There has been a lot of static on the net lately concerning acquisition reform.  Two notable recent arrivals on the scene have been all the buzz around the Beltway:  First, the release of Better Buying Power (BBP) 3.0, Under Secretary of Defense (AT&L) Frank Kendall’s reincarnation of BBP 1.0 (originally issued by Ash Carter when AT&L, and later BBP 2.0 by Mr.Kendall). DoD CartSecond was the publishing of a report by the Senate Permanent Subcommittee on Investigations, Chaired by Senator Levin, with Senator McCain as the Ranking Member.  The report, entitled “Defense Acquisition Reform: Where Do We Go From Here?, is a collection of essays by 30 experts in the Defense acquisition world about how to improve or reform defense acquisition of things (and to a small degree, services).

Better Buying Power 3.0

One of the things I like most about the concept of the Better Buying Series is the iterative process in improving its focus.  After letting BBP 1.0 run for a while, corrections were needed as the result of some unintended consequences (like an irrational focus on lowest price, technically acceptable contracts) and need for clarification of some of the elements.  BBP 2.0 did just that, directing that more care must be given in defining what is “technically acceptable” for example.  Now, BBP 3.0 has come out to further tweak the elements of BBP.  A couple of previous elements were eliminated because they were considered complete:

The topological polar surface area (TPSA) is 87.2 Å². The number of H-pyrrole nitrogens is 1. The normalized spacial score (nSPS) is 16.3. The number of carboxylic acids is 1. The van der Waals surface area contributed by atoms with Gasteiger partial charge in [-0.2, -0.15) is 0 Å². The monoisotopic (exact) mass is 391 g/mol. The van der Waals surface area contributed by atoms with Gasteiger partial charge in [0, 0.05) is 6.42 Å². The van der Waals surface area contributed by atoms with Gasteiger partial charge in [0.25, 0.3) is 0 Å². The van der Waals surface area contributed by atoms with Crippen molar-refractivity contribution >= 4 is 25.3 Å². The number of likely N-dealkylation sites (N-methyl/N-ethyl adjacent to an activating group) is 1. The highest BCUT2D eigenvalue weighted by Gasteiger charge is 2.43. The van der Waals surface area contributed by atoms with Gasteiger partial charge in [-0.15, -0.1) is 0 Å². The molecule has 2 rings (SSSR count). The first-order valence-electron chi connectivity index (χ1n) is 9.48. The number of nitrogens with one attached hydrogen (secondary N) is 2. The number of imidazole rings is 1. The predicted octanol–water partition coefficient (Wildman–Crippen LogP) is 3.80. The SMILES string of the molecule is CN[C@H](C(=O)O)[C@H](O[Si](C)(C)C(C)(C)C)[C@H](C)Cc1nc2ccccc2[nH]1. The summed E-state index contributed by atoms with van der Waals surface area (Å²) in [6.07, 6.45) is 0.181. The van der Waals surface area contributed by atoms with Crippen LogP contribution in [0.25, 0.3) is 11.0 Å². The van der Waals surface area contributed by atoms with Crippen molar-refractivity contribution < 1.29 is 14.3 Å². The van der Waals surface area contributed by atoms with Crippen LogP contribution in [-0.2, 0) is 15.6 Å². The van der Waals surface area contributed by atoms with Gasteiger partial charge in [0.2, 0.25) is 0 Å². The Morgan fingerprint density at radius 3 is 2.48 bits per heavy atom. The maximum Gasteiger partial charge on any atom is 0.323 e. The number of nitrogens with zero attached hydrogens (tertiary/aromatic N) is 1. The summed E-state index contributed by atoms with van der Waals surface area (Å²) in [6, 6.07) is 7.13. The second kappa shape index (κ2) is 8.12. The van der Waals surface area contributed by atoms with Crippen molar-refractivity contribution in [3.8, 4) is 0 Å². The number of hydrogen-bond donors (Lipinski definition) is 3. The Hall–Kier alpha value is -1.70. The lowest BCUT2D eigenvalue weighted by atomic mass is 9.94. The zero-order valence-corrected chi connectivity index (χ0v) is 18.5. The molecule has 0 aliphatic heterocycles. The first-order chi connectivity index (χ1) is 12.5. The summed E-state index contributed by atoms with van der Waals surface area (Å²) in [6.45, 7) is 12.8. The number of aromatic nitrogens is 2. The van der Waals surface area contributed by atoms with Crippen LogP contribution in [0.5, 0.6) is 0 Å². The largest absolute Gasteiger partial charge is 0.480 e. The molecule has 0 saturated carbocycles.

• Institute a system to measure the cost performance of programs and institutions and to assess the effectiveness of acquisition policies
  • Assign senior managers for acquisition of services

There were some carry overs as well, mostly with refined language.  I won’t list them all here, but the ones that I think represent the most significant change are:

  • A recognition that capability must be considered in evaluating cost by changing the focus from “Control Costs Throughout the Product Lifecycle” to “Achieve Dominant Capabilities while Controlling Lifecycle Costs”
  • Expanding focus on incentivizing productivity and innovation by breaking out into separate areas with following additions:
    • Increase prototyping and experimentation
    • Emphasize tech insertion and refresh in program planning
    • Use of modular, open architecture systems